|By O'rya Hyde-Keller|
The summer before his senior year at Brown, Richard Flores ’17 had what he calls a “wake-up call.” The literary arts and psychology concentrator had landed an informational interview at Nickelodeon. Interested in applying for jobs in the entertainment industry after graduation, he asked the rep what the likelihood of getting one was. She was blunt: pretty slim.That’s when Flores decided it was time to beef up his résumé. Though he was involved in multiple extracurricular activities at Brown—not to mention working two campus jobs and embarking on an ambitious thesis project, a film about a refugee turned superhero—he hadn’t yet interned in the entertainment business.
So Flores applied for internships, eventually landing one at MTV and another at director Justin Lin’s production company, Perfect Storm. The catch? He’d have to move back to Los Angeles, his hometown, take a semester off, and graduate the following year.
Flores approached his faculty mentor and the supervisors at his two on-campus jobs for advice. “They said, ‘You can’t say no to this opportunity,’ which I really appreciated,” Flores recalls. So he headed to L.A., gaining experience that led to another job the following summer—a “dream internship” with DC Comics. In December, Flores was one of 111 “.5ers” to graduate from Brown (for simplicity, the BAM rounds their class years up); about sixty of them took part in a Midyear Completion Ceremony in Sayles Hall on December 3.
Students’ reasons for graduating in December vary widely. Some, like Flores, take time off to intern, volunteer, or work. Others travel or pursue creative projects, or they may face academic, personal, or medical issues. Transfer students such as Anton Manzano, an anthropology concentrator who spent his first year of college at a university in Spain, may need an additional semester to meet credit requirements.
Though he grew up in the Philippines and attended a Spanish university, Manzano said that what has set his Brown experience apart is his exposure to international diversity. “I have always been interested in international issues,” Manzano says. “But I have never known as much about what is going on in the world around me as I do since coming to Brown. Being here has exposed me to people who have come from all over the globe, and I am always learning from their diverse perspectives.” Although Manzano has chosen to walk in the Commencement exercises in the spring, he said that the Midyear Completion Ceremony is an important rite of passage for seniors who finish their Brown career in December.
“It would feel different if we had to wait five more months to march,” he says. “This feels more rewarding. It’s nice to know we are being recognized for our achievements despite our different academic position. Also, there are other .5ers who won’t be able to attend in May, so this gives a sense of closure. It’s a way of saying goodbye.”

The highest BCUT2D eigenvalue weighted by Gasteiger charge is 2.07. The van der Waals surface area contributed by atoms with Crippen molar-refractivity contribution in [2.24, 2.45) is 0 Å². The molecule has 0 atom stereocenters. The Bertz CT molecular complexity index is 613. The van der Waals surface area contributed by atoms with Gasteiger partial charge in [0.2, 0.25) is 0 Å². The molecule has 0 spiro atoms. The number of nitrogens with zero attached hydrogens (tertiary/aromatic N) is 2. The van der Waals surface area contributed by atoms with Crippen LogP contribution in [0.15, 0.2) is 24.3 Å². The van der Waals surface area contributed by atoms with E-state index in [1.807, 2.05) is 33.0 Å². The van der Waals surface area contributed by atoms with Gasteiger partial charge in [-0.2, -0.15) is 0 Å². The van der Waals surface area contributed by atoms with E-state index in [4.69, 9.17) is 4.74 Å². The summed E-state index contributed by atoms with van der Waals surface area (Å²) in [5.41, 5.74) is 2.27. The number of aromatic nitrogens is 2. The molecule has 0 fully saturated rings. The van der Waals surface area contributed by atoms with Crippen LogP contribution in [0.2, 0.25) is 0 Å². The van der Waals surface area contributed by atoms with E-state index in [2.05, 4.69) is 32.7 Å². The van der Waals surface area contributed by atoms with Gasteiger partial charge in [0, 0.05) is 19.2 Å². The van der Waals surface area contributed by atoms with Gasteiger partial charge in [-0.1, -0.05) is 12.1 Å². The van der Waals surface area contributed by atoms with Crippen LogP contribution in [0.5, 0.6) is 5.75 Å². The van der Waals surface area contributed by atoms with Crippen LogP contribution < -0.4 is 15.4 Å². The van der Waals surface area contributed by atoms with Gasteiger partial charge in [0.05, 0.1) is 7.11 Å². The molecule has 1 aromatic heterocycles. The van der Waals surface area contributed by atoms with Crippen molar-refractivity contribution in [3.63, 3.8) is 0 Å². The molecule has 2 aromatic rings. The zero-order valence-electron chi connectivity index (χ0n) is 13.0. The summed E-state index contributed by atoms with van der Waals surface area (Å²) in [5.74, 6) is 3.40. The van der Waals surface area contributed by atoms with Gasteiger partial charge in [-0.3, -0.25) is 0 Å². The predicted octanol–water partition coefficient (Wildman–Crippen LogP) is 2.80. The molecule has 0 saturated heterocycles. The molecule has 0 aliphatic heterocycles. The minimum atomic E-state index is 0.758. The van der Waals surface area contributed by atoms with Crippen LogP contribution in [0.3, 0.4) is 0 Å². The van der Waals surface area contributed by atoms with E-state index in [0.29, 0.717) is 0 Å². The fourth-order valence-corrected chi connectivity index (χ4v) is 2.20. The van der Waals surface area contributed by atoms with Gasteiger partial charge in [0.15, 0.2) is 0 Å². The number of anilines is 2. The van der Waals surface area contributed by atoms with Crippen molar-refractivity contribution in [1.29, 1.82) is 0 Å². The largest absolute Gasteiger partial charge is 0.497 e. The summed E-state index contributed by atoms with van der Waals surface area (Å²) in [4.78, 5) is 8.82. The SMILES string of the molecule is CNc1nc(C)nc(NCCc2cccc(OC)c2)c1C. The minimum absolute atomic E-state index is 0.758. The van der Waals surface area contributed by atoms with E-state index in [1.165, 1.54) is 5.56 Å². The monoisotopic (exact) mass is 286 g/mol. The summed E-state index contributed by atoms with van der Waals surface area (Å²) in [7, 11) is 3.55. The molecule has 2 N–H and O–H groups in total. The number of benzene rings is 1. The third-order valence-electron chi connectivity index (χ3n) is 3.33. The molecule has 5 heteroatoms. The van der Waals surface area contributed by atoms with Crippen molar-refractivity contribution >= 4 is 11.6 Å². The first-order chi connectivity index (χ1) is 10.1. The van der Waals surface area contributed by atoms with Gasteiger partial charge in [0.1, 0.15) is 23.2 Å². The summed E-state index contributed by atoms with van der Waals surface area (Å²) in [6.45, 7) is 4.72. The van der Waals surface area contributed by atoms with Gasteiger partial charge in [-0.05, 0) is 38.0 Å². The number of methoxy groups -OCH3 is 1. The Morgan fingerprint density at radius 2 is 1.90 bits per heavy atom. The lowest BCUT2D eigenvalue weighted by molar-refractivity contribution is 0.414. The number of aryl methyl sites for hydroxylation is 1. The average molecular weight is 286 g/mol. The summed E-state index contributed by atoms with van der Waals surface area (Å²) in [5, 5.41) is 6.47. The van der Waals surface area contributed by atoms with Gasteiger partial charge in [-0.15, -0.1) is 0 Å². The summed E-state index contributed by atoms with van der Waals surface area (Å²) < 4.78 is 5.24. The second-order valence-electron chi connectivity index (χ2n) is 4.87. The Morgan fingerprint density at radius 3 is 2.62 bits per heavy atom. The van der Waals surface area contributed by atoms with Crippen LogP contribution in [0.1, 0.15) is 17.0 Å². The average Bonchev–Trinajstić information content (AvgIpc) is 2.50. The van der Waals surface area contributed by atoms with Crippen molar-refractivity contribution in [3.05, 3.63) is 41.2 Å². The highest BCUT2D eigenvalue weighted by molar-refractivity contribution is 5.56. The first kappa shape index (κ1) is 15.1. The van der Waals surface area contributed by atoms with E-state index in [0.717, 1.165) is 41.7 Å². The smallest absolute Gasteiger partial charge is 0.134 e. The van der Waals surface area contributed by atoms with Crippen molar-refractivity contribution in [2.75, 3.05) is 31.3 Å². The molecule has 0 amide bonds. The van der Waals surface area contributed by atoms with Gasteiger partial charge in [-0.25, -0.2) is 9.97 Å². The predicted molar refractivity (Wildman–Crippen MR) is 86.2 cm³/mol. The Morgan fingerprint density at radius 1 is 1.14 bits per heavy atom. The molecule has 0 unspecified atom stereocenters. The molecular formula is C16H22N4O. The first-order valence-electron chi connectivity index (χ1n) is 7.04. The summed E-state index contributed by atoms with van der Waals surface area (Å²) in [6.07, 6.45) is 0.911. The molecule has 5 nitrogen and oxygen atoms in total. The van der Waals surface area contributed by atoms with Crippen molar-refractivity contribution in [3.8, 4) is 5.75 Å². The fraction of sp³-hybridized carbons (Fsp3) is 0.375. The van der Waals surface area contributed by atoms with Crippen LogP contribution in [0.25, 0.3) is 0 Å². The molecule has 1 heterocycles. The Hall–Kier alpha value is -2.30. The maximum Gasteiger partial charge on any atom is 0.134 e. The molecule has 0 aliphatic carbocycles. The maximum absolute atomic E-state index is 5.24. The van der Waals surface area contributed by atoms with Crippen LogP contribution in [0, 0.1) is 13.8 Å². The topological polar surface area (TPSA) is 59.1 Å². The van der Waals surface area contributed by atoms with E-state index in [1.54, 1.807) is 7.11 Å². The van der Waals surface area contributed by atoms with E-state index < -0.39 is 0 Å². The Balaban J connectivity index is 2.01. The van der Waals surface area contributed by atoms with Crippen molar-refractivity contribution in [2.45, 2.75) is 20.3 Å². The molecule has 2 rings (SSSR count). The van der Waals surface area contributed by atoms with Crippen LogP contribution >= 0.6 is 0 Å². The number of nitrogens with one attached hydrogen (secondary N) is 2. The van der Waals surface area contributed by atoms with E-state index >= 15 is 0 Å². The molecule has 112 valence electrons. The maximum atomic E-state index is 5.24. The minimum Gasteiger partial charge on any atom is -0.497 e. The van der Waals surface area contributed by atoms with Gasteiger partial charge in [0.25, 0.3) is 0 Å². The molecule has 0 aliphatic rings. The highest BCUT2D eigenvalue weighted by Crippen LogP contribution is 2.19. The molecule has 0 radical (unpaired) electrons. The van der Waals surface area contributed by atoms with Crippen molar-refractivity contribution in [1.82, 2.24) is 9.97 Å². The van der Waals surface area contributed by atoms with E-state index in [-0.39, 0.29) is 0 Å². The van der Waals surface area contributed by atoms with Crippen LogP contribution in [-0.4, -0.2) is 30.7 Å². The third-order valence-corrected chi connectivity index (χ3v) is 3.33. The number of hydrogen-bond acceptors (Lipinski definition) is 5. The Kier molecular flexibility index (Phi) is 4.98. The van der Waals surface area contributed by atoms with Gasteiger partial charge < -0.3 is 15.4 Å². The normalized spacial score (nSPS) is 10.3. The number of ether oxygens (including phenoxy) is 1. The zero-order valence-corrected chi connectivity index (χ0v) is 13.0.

Like the College ceremony at Commencement, the midyear event last year included two senior orators: Flores and Sophia Bonenfant, of Taunton, Massachusetts, a biology concentrator who served as a residential peer leader for three years and was a teaching assistant for an introduction to biology course. She also interned for the Childhood Asthma Research Program at Hasbro Children’s Hospital in Providence and hopes to eventually become a pediatrician. The Midyear Completion Ceremony, she said, offers recognition for those who take a more nontraditional path toward their degree, a path that sometimes comes with challenges.
“We spend a lot of time formulating plans for how our four years at Brown will go—for how our whole lives will go—but I’ve learned that things don’t always go according to plan,” Bonenfant said while preparing her remarks for the ceremony. “I didn’t expect to take a leave from Brown, but it happened.” She said her talk would address “how these changes in plan are not failures on our part. It’s how we navigate these obstacles and rise above our challenges that defines who we are.”
Flores said he would focus on an important realization he had while interning at DC Comics, where part of his job involved developing potential new storylines for the comic book character the Blue Beetle. The Blue Beetle’s alter ego is Jaime Reyes, who, like Flores, is Latino. Very little of the Blue Beetle’s story has focused on his cultural identity, Flores said, and during his internship he worked on ways to integrate that heritage into the character’s story arc.
“Kind of like the Blue Beetle, the closer I got to my goals at Brown,” he said, “the more I forgot who I was culturally—until I had this great opportunity to take a leave and go back to L.A. for these internships. It can be easy to be trapped in this ivory tower, to be granted these superhuman abilities and forget who you are and where you come from. In the storyline I worked on, Reyes gained newfound strength after accepting the fact that he is not just a superhero but a Latino superhero.” It is important “to accept every facet of who we are.”